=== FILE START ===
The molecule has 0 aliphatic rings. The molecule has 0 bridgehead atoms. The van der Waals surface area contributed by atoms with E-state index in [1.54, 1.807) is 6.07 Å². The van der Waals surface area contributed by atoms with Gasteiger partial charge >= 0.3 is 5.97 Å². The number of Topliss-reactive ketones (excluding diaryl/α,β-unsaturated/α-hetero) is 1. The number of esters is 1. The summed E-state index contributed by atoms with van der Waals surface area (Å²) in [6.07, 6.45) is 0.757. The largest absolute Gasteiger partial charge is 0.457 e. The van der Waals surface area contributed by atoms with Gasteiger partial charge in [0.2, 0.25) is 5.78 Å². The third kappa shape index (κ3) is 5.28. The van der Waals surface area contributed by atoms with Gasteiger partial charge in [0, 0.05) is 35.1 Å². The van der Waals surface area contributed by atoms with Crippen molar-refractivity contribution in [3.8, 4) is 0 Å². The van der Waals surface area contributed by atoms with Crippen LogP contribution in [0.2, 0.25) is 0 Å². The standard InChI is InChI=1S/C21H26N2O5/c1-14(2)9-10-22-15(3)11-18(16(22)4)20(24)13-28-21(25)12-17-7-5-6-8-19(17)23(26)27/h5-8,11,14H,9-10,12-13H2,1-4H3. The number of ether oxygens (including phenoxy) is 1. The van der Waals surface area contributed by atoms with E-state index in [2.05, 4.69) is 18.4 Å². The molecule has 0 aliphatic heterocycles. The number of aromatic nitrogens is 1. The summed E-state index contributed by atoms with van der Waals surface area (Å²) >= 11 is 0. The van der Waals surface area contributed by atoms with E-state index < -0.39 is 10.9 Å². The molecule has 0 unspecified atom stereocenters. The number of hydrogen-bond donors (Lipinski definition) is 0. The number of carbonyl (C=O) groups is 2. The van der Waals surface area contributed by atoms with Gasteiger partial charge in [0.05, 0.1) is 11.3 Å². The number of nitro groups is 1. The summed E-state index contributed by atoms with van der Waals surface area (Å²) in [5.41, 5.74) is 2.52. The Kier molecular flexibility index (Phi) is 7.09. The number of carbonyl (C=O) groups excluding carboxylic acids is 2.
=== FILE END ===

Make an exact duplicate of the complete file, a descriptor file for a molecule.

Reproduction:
The molecule has 0 aliphatic rings. The molecule has 0 bridgehead atoms. The van der Waals surface area contributed by atoms with E-state index in [1.54, 1.807) is 6.07 Å². The van der Waals surface area contributed by atoms with Gasteiger partial charge >= 0.3 is 5.97 Å². The number of Topliss-reactive ketones (excluding diaryl/α,β-unsaturated/α-hetero) is 1. The number of esters is 1. The summed E-state index contributed by atoms with van der Waals surface area (Å²) in [6.07, 6.45) is 0.757. The largest absolute Gasteiger partial charge is 0.457 e. The van der Waals surface area contributed by atoms with Gasteiger partial charge in [0.2, 0.25) is 5.78 Å². The third kappa shape index (κ3) is 5.28. The van der Waals surface area contributed by atoms with Gasteiger partial charge in [0, 0.05) is 35.1 Å². The van der Waals surface area contributed by atoms with Crippen molar-refractivity contribution in [3.8, 4) is 0 Å². The van der Waals surface area contributed by atoms with Crippen LogP contribution in [0.2, 0.25) is 0 Å². The standard InChI is InChI=1S/C21H26N2O5/c1-14(2)9-10-22-15(3)11-18(16(22)4)20(24)13-28-21(25)12-17-7-5-6-8-19(17)23(26)27/h5-8,11,14H,9-10,12-13H2,1-4H3. The number of ether oxygens (including phenoxy) is 1. The van der Waals surface area contributed by atoms with E-state index in [2.05, 4.69) is 18.4 Å². The molecule has 0 aliphatic heterocycles. The number of aromatic nitrogens is 1. The summed E-state index contributed by atoms with van der Waals surface area (Å²) >= 11 is 0. The van der Waals surface area contributed by atoms with E-state index < -0.39 is 10.9 Å². The molecule has 0 unspecified atom stereocenters. The number of hydrogen-bond donors (Lipinski definition) is 0. The number of carbonyl (C=O) groups is 2. The van der Waals surface area contributed by atoms with Gasteiger partial charge in [0.05, 0.1) is 11.3 Å². The number of nitro groups is 1. The summed E-state index contributed by atoms with van der Waals surface area (Å²) in [5.41, 5.74) is 2.52. The Kier molecular flexibility index (Phi) is 7.09. The number of carbonyl (C=O) groups excluding carboxylic acids is 2.